This historic Catholic church has long been a place of pilgrimage for Mexicans from all over the country. The Sanctuario de Atotonilco was built on top of natural springs, and so the church has always been revered as a place of healing. Prepare to be When you step inside the Sanctuary de Atotonilco, you’ll also be shocked and awed by the gruesome religious artwork on display.
Explore the Historic Center of Queretaro
From the Sanctuario de Atotonilco, it’s just a 1h 15 min drive to Querétaro City, also known as Santiago de Querétaro. It might not be as famous as its next-door neighbors Guanajuato City and San Miguel de Allende, but it is in fact the capital and largest city of the Querétaro State.
At sunset, head out to the old town’s aqueduct to see the setting sun light up the arches, with the lovely city in the backdrop. Dating back to 1738, the aqueduct is a remarkable engineering achievement that supplied water to the city. The terrace on Ejército Republicano street, behind Plaza Fundadores, is a nice vantage point from which to admire the arches.
Where to Stay in Queretaro
Luxury: Doña Urraca Hotel & Spa
With the perfect blend of traditional architecture and modern furnishings, this spa hotel offers the best of both worlds in the outskirts of Queretaro. It’s perfect for couples who have a car and are looking to have some downtime in peace. Check the rates here.
Mid Range: El Hotel Senorial
Located in the historic center, El Hotel Senorial is a heritage hotel just steps from the Jardin Zenea. Rooms are huge and feature four-poster bed and traditional Spanish architecture. We stayed here and really like the old-school flair of the hotel. Check rates here.
Budget: MS Loft Suite Moderno Ubicadísimo
This modern 1-bedroom apartment located in the Casa Blanca La Corregidora area and it’s an incredible bargain (at around US$35/night) and is extremely comfortable and spacious. It comes with a parking lot and strong WiFi. Book here!
Guanajuato Itinerary Day 7: Queretaro
Stroll to Jardin Zenea
Start your day at Jardin Zenea, in the heart of the historical center of Querétaro. The entire old town is in fact a UNESCO World Heritage Site Monumental Zone, with over 1,400 monuments packed into one compact area. You might not be able to see all of them on this trip, but a few of them are within easy walking distance from Jardin Zenea.
The gorgeous tree-lined park features purple jaranda tree, Spanish-style pavilions, and water fountains. This park is home to the city’s Cathedral, numerous restaurants and cafés, and street buskers. Today it’s the focal point for Queretaro life full of vendors, music, dancing, ice cream eating and holiday decorations.
Visit the Templo de San Francisco de Asis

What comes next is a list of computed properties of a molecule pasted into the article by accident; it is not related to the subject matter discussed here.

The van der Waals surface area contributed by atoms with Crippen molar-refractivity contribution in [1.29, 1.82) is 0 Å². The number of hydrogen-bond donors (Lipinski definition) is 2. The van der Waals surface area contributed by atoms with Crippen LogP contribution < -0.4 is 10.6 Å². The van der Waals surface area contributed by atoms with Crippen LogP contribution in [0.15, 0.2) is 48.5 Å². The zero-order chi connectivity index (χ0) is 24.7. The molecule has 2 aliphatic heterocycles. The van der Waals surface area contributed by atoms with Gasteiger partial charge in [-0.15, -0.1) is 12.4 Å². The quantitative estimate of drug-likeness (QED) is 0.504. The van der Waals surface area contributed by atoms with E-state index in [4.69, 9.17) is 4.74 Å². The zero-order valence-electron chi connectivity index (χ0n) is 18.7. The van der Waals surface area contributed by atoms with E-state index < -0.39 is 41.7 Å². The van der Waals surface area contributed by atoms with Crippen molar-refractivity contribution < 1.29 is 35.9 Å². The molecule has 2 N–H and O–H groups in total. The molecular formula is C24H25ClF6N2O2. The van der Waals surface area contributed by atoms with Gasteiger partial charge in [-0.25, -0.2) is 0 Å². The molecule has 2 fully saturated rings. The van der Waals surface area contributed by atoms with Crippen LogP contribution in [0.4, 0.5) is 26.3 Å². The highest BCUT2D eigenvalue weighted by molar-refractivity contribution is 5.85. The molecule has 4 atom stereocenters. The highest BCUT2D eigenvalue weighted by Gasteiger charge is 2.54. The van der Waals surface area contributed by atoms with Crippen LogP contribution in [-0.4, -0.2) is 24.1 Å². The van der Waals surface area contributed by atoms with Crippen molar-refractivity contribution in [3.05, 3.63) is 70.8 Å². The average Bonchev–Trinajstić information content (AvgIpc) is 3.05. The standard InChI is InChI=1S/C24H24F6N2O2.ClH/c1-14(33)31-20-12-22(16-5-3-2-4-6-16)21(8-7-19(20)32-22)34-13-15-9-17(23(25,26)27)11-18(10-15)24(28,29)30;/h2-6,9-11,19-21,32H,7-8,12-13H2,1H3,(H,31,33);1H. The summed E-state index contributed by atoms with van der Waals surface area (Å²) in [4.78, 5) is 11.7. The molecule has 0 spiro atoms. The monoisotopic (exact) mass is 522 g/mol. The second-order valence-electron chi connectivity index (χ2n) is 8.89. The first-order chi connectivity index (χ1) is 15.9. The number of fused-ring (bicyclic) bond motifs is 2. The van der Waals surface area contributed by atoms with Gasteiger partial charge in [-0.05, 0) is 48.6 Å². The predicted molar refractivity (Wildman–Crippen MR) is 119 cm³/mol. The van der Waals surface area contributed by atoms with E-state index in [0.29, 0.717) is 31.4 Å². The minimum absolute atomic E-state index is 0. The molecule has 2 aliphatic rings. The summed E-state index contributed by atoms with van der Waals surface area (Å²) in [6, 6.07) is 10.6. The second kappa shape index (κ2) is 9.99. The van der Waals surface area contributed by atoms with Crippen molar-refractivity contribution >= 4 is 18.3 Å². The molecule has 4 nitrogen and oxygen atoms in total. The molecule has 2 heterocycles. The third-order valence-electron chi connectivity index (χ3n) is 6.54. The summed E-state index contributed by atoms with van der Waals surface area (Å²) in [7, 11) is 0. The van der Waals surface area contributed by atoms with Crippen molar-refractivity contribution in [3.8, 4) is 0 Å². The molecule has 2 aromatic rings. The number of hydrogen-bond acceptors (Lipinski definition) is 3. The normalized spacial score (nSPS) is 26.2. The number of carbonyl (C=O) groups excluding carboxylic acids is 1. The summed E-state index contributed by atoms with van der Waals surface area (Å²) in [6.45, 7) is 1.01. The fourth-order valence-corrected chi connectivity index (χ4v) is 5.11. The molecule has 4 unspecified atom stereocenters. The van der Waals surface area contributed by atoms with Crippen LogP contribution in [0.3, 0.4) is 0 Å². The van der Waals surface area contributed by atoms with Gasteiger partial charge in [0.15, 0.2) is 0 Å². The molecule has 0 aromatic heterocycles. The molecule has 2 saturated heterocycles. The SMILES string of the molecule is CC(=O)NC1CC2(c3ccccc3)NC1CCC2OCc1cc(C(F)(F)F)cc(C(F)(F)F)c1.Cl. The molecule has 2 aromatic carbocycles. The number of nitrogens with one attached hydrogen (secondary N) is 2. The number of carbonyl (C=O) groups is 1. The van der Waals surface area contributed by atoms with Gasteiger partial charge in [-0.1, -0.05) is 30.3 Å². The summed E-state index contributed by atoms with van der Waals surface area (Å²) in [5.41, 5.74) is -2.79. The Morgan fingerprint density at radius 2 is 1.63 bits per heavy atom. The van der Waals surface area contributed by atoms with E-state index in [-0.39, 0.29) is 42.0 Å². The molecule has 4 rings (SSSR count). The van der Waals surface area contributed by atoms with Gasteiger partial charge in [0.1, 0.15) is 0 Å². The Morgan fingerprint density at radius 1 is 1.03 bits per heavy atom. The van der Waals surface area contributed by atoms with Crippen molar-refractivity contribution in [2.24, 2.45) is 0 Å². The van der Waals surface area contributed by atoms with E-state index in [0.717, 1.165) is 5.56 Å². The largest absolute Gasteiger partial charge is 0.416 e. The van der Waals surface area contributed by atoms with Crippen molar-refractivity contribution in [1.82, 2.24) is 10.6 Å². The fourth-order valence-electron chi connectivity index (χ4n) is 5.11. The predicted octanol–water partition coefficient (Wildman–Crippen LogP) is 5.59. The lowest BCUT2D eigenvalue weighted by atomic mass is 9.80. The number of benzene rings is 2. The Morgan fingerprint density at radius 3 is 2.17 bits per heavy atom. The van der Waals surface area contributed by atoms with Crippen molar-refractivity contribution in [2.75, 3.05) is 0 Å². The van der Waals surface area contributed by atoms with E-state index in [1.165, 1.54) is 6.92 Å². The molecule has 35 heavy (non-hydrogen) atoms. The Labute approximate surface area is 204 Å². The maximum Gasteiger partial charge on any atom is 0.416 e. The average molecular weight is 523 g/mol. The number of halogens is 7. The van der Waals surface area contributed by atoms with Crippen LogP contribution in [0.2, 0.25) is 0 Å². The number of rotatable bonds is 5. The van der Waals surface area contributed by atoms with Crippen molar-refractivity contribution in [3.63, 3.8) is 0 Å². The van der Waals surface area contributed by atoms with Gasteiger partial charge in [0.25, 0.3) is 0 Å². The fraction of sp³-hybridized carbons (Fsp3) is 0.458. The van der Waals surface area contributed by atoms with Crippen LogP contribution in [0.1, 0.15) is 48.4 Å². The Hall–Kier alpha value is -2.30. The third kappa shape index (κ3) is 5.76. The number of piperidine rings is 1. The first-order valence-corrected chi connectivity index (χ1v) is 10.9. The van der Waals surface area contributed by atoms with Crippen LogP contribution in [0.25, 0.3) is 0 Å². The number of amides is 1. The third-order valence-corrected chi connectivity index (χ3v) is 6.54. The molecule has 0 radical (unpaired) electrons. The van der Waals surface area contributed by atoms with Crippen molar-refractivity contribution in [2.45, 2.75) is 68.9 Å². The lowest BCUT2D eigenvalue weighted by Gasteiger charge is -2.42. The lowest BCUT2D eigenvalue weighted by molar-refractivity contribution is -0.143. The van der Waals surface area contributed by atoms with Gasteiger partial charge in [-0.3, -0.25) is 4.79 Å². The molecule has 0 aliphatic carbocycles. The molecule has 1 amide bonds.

The most prominent landmark in Querétaro is the Templo de San Francisco de Asis, which is hard to miss with its red exterior and clock tower. It also houses the Queretaro Regional Museum, where artifacts from the convent’s past are on display.
Continue walking along Andador 5 de Mayo, where you’ll spot the Dancing Chichimeca statue beside the Templo de San Francisco de Asis. This pedestrianized street is filled with historical sites, souvenir shops, and several eateries.
See the Museo de Conspiradoros
Make a stop at Museo de Conspiradoros, a free museum on Andador 5 de Mayo. The walls of this former hacienda are adorned with murals depicting the conspirators’ conspiracy to rebel against Spain. All the explanations are in Spanish.
Continue to Plaza de Armas
At Plaza de Armas, you’ll find Casa de Corregidora, the former home of the mayor (Corregidor). Today, it’s the Government Palace and is open to public. If you visit during the holidays, you might see something special in the central courtyard. For Day of the Dead, altars are constructed for prominent people in the community.
Watch the Legends of Queretaro
In the evening, many local artists re-enact famous and dramatic events from Queretaro’s history. Leyendas (Legends), as it is known, is a fascinating experience that is especially appealing in Queretaro. Watching these romantic tragedy portrayals is a great experience, even if you don’t speak Spanish.
On Thursdays, Fridays, and Saturdays at 6:15 and 7:15 PM, head to the Queretaro zocalo (Portal Bueno, specifically) to listen to the stories that happened in this city. My favorite story was about the impossible love between Don Juan Antonio de Urrutia y Arana and Sor Marcela, who was a nun from the Capuchinas convent. The legend says that he built the aqueduct to provide water to the convent where she lived.